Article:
Next month, Latvia assumes the Presidency of the European Council and, to introduce itself to the world, this really rather charming video has been released. So, if you don't know very much about Latvia, here, in less than three minutes, is a Latvian view of themselves...
Saturday, December 20, 2014
Sunday, December 14, 2014
Perhaps it requires exposure to the brisk, clean air of a properly liberal country to get the old philosophical juices flowing but, finding myself in the Estonian countryside this afternoon, along with Ros and Cicero, talking about what is wrong with British politics, I find myself faintly perturbed by the relationship between political parties and political philosophies. Or, in the case of the United Kingdom, the evident lack of such a relationship.
The Labour Party has little in common with socialism these days, and Conservatives behave in a way which is anything but. And, it dawns on me, Liberal Democrats have a not wholly consistent relationship with liberalism. As a self-confessed liberal, that does rather trouble me.
"Ah yes,", I hear you say, "but what sort of liberalism do you mean - social or economic?". And I find myself thinking, why choose? For to choose either is to deny the benefits of the other, to determine that one is secondary to the other.
So, for example, we debate the level of private sector involvement in the delivery of public services. All very interesting, I'm sure, but shouldn't we be more worried about how the market works in reality - avoiding the creation of effective private sector monopolies and cartels, encouraging new providers and nurturing a spectrum of delivery vehicles for those services? Does Mrs Brown worry about the logo on the side of the bus that takes her to market on a Thursday, or is she more bothered about the fare and the quality of the service? Does choice trump quality or vice versa? By creating larger contracts in an attempt to create economies of scale, are we, as David Boyle so astutely notes, creating a chasm between the day to day needs of humans and the behaviour of big, impersonal institutions?
How can we empower people, so that they aren't enslaved by conformity, ignorance and poverty? How should we educate our people to allow them to think for themselves, to evaluate information in an ocean of data and place value upon it? What is the role of the State, what size should it be and why, where should power be exercised?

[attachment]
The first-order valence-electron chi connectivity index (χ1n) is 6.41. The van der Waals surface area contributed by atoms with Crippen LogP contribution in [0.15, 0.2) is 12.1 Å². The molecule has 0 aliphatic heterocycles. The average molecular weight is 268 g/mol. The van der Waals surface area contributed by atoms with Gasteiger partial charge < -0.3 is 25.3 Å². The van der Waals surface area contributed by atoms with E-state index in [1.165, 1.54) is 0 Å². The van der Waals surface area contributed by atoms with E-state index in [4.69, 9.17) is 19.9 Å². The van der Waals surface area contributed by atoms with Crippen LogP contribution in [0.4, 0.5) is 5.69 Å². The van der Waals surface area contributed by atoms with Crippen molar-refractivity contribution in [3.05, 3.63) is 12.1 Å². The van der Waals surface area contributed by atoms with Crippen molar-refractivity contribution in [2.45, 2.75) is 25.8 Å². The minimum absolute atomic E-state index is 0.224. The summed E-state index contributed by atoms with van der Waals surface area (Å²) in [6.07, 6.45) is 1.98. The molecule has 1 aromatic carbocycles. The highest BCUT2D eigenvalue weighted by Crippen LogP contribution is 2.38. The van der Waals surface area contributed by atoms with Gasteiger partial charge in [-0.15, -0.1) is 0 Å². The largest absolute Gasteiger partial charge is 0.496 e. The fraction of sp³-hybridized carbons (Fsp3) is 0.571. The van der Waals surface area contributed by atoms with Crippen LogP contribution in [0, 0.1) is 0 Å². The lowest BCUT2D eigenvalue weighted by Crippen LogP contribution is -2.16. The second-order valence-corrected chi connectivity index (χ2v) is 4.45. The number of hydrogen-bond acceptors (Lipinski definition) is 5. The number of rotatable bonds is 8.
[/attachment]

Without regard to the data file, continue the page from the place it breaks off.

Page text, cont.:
I have this uncomfortable feeling that Liberal Democrat thinking has developed an acceptance that change can only be delivered within the confines of our current political construct, that legislation is the first tool to be reached for in any given circumstance. In Parliament and at the heart of our Party, we have fallen into the trap of playing the game the way the big boys want it to be played, rather than exploring a new form of politics, one that reflects the rapidly-changing world in which we live.
And, worst of all, we seem to become ever more rigid in terms of the solutions we propose. There must, it seems, be an answer to everything which will, well, answer everything, leaving no room for doubt or uncertainty. Life is full of doubt and uncertainty, and our political response should face that slightly discomforting proposition.
So, perhaps the biggest challenge for the Party, regardless of the result in May, is to decide what Liberal Democrats are for, and how you create an effective campaigning vehicle to win those things. Sadly, I fear that we'll instead choose to wring our hands and allocate blame...
Thursday, December 04, 2014
In August, Ros and I ran into members of Folkpartiet, campaigning in Sweden's General Election, and I later reported on the rather unstable minority coalition government that emerged. It indeed turned out to be unstable, when its first budget was defeated by the combined Opposition.